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Apr 19, 2018 10:47 AMPublication: The Southampton Press

Hampton Bays Board Of Education Adopts $52.5 Million Budget For 2018-19

Board of Education Vice President Richard Joslin, Trustee Michael Dunn and Assistant Superintendent for Finance and Operations Larry Luce. ELSIE BOSKAMP
Apr 24, 2018 5:49 PM

The Hampton Bays Board of Education adopted a $52.5 million budget on Wednesday night, April 18, for the 2018-19 school year, that, if approved by district residents in May, would increase spending by 3.25 percent, but slightly reduce taxes.

According to Superintendent of Schools Lars Clemensen, the increased funding will be used for school safety upgrades and potential facility repairs, including replacing the high school roof and renovating bathrooms in the elementary school.

Mr. Clemensen said during Wednesday’s School Board meeting that the board was working on plans to increase collaboration with local law enforcement officials, use school resource officers and upgrade safety equipment.

“There is lots of planning taking place for next year and we want the community to know that this is the Board of Education’s top priority,” he said.

While spending will increase by about $1.6 million, the tax rate for district residents will actually be lowered, due in part to increased revenue from other sources. The tax rate is projected to decrease by 2.1 percent from $13.23 to $12.96 per $1,000 of assessed value. The district’s tax levy is anticipated to increase from $44.9 million to $46.3 million, a 3.2 percent increase, due to an increase in the overall assessed value of properties in the school district.

Additionally, state aid increased by 3 percent from approximately $5.7 million to $5.8 million, and money sourced from local revenue increased by 26 percent.

If approved, an average taxpayer with a home valued at $450,000 can expect to pay $5,832 in school taxes next year, or $123 less than the current year.

District residents can vote on the proposed budget on Tuesday, May 15, from 7 a.m. to 9 p.m. in the middle school gymnasium.

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I'm all for the reduced taxes, but do wonder why the District hadn't considered the necessary upgrades and repairs before paying for that AWFUL sign at the high school.
By MrsD (53), Hampton Bays on Apr 19, 18 4:04 PM
Health Insurance: 2015-2016 Actual: $4,307,840
Health Insurance: 2017-2018 Budget: $5,427,774

That's a $1,119,934 increase or 26% increase in 2 years. It's also more than 10% of the budget.

It would be nice to know how many employees that covers.

Also the number of students expected in the 2017-2018 school year that this budget is paying to educate.

Simple productivity measures like the budget divided by number of students would be nice. It would also ...more
By dfree (818), hampton bays on Apr 19, 18 5:11 PM
How about having the employees pay for their OWN health insurance like a lot of us do?
By bigfresh (4666), north sea on Apr 19, 18 5:16 PM
You've never heard of employer-provided/subsidized coverage?

Good luck attracting teachers without it.
By Fore1gnBornHBgrown (8265), HAMPTON BAYS on Apr 19, 18 5:20 PM
If we had a government option for healthcare insurance, we could mandate government employees to use it. Or we could just mandate that the state owned SUNY Southampton Hospital health network provide healthcare for all legal residents of Southampton at cost.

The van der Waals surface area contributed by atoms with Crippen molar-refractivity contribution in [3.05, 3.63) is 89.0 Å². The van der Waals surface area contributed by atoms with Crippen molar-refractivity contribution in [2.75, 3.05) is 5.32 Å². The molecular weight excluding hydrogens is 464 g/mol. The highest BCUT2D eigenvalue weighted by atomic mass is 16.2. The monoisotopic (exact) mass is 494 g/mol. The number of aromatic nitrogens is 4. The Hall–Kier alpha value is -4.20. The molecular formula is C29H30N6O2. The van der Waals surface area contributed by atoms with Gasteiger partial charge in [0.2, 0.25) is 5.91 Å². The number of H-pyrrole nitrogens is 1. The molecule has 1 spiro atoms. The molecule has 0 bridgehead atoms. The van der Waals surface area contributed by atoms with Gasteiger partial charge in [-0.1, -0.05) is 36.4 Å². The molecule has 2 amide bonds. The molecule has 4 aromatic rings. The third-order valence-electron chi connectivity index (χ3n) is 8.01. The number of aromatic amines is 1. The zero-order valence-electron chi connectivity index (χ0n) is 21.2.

By dfree (818), hampton bays on Apr 19, 18 6:32 PM
Is this a fact? Does this arrangement exist anywhere else?

I'm all for cutting out the middleman, but I think hospitals are not suited to do the work of insurers.
By Fore1gnBornHBgrown (8265), HAMPTON BAYS on Apr 19, 18 6:52 PM
There are lots of self insurance examples. Here's one you can Google for more information.
In what geographies is Collective Health available?
Currently, we can work with clients headquartered in the following states: California, New York, Connecticut, Georgia, Colorado, Ohio, Virginia, Indiana, New Hampshire, Nevada, Kentucky, Wisconsin, Maine, and Missouri.
By dfree (818), hampton bays on Apr 20, 18 8:37 AM
Just checked out the company site and a couple of articles. It sounds innovative, but there's only about 30 employers currently enrolled and the business is still reliant on venture funding capital.

The insurance companies are still somehow involved too: "employers contract with insurers to access their networks of doctors and hospitals, but the companies themselves pay the medical bills."
By Fore1gnBornHBgrown (8265), HAMPTON BAYS on Apr 20, 18 9:06 AM
The Prior Lake-Savage school district recently tried a different way to insure themselves.

They’ve gone from “fully insured” to what’s called “self-insured or self-funded health care.”

The district has reportedly saved more than $1 million this year alone.

“In the first year, we saved over $1.15 million,” said Matt Mons, Director of Human Resources in the Prior Lake-Savage School District. “We saved $800,000 in fixed ...more
By dfree (818), hampton bays on Apr 20, 18 8:58 AM
That's impressive, but what was the level of satisfaction with the coverage from one year to the next?
By Fore1gnBornHBgrown (8265), HAMPTON BAYS on Apr 20, 18 9:08 AM
“I think the staff, the teachers, all of the members of our insurance committee have felt really good about the change,” Mons said. “We are able to manage our costs much more effectively in this model.”

Corporate Health Systems has provided this type of insurance for more than 15 other school districts, large and small. They say so far, it’s been a successful program."
By dfree (818), hampton bays on Apr 21, 18 10:55 AM